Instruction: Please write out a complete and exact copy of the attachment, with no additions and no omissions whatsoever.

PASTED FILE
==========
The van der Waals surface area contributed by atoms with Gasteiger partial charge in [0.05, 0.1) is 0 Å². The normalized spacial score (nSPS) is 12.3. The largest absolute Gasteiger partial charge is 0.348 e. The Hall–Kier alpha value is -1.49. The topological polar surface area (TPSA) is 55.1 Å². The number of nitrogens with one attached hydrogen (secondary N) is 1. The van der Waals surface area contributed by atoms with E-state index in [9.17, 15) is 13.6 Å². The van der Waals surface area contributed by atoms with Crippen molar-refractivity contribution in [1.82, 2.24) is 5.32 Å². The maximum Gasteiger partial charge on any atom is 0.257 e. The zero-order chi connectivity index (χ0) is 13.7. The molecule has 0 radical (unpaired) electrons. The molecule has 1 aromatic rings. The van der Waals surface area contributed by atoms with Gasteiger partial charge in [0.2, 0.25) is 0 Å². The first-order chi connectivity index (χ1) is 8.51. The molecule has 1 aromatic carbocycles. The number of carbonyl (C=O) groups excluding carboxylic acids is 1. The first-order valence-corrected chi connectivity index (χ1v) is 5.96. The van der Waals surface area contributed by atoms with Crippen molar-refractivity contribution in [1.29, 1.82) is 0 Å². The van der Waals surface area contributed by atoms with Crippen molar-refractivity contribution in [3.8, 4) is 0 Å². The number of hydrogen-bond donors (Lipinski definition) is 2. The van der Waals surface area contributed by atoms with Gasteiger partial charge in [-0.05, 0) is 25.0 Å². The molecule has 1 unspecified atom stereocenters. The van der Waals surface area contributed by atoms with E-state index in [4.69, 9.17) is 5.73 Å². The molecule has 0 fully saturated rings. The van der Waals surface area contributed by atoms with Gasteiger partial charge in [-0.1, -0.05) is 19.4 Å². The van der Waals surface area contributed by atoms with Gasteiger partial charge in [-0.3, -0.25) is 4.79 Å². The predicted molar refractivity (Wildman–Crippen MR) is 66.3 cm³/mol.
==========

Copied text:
The van der Waals surface area contributed by atoms with Gasteiger partial charge in [0.05, 0.1) is 0 Å². The normalized spacial score (nSPS) is 12.3. The largest absolute Gasteiger partial charge is 0.348 e. The Hall–Kier alpha value is -1.49. The topological polar surface area (TPSA) is 55.1 Å². The number of nitrogens with one attached hydrogen (secondary N) is 1. The van der Waals surface area contributed by atoms with E-state index in [9.17, 15) is 13.6 Å². The van der Waals surface area contributed by atoms with Crippen molar-refractivity contribution in [1.82, 2.24) is 5.32 Å². The maximum Gasteiger partial charge on any atom is 0.257 e. The zero-order chi connectivity index (χ0) is 13.7. The molecule has 0 radical (unpaired) electrons. The molecule has 1 aromatic rings. The van der Waals surface area contributed by atoms with Gasteiger partial charge in [0.2, 0.25) is 0 Å². The first-order chi connectivity index (χ1) is 8.51. The molecule has 1 aromatic carbocycles. The number of carbonyl (C=O) groups excluding carboxylic acids is 1. The first-order valence-corrected chi connectivity index (χ1v) is 5.96. The van der Waals surface area contributed by atoms with Crippen molar-refractivity contribution in [1.29, 1.82) is 0 Å². The van der Waals surface area contributed by atoms with Crippen molar-refractivity contribution in [3.8, 4) is 0 Å². The number of hydrogen-bond donors (Lipinski definition) is 2. The van der Waals surface area contributed by atoms with Gasteiger partial charge in [-0.05, 0) is 25.0 Å². The molecule has 1 unspecified atom stereocenters. The van der Waals surface area contributed by atoms with E-state index in [4.69, 9.17) is 5.73 Å². The molecule has 0 fully saturated rings. The van der Waals surface area contributed by atoms with Gasteiger partial charge in [-0.1, -0.05) is 19.4 Å². The van der Waals surface area contributed by atoms with Gasteiger partial charge in [-0.3, -0.25) is 4.79 Å². The predicted molar refractivity (Wildman–Crippen MR) is 66.3 cm³/mol.